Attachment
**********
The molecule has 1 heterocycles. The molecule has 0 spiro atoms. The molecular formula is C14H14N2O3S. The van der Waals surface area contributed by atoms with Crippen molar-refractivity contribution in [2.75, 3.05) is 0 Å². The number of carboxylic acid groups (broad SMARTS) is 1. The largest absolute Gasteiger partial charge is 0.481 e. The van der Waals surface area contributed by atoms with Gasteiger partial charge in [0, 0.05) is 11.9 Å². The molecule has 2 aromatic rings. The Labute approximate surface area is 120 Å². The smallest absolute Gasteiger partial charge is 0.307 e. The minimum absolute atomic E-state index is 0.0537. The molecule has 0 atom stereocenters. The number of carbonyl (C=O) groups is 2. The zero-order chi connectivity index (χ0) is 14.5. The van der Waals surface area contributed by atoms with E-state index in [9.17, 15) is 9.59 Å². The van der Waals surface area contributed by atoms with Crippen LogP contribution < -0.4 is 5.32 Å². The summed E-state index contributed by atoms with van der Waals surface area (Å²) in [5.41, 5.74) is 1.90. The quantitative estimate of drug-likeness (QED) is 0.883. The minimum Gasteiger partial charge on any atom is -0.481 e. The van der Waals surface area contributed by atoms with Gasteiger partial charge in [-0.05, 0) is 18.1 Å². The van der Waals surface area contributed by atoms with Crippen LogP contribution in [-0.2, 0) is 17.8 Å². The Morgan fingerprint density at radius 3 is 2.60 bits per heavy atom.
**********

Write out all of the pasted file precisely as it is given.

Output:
The molecule has 1 heterocycles. The molecule has 0 spiro atoms. The molecular formula is C14H14N2O3S. The van der Waals surface area contributed by atoms with Crippen molar-refractivity contribution in [2.75, 3.05) is 0 Å². The number of carboxylic acid groups (broad SMARTS) is 1. The largest absolute Gasteiger partial charge is 0.481 e. The van der Waals surface area contributed by atoms with Gasteiger partial charge in [0, 0.05) is 11.9 Å². The molecule has 2 aromatic rings. The Labute approximate surface area is 120 Å². The smallest absolute Gasteiger partial charge is 0.307 e. The minimum absolute atomic E-state index is 0.0537. The molecule has 0 atom stereocenters. The number of carbonyl (C=O) groups is 2. The zero-order chi connectivity index (χ0) is 14.5. The van der Waals surface area contributed by atoms with E-state index in [9.17, 15) is 9.59 Å². The van der Waals surface area contributed by atoms with Crippen LogP contribution < -0.4 is 5.32 Å². The summed E-state index contributed by atoms with van der Waals surface area (Å²) in [5.41, 5.74) is 1.90. The quantitative estimate of drug-likeness (QED) is 0.883. The minimum Gasteiger partial charge on any atom is -0.481 e. The van der Waals surface area contributed by atoms with Gasteiger partial charge in [-0.05, 0) is 18.1 Å². The van der Waals surface area contributed by atoms with Crippen LogP contribution in [-0.2, 0) is 17.8 Å². The Morgan fingerprint density at radius 3 is 2.60 bits per heavy atom.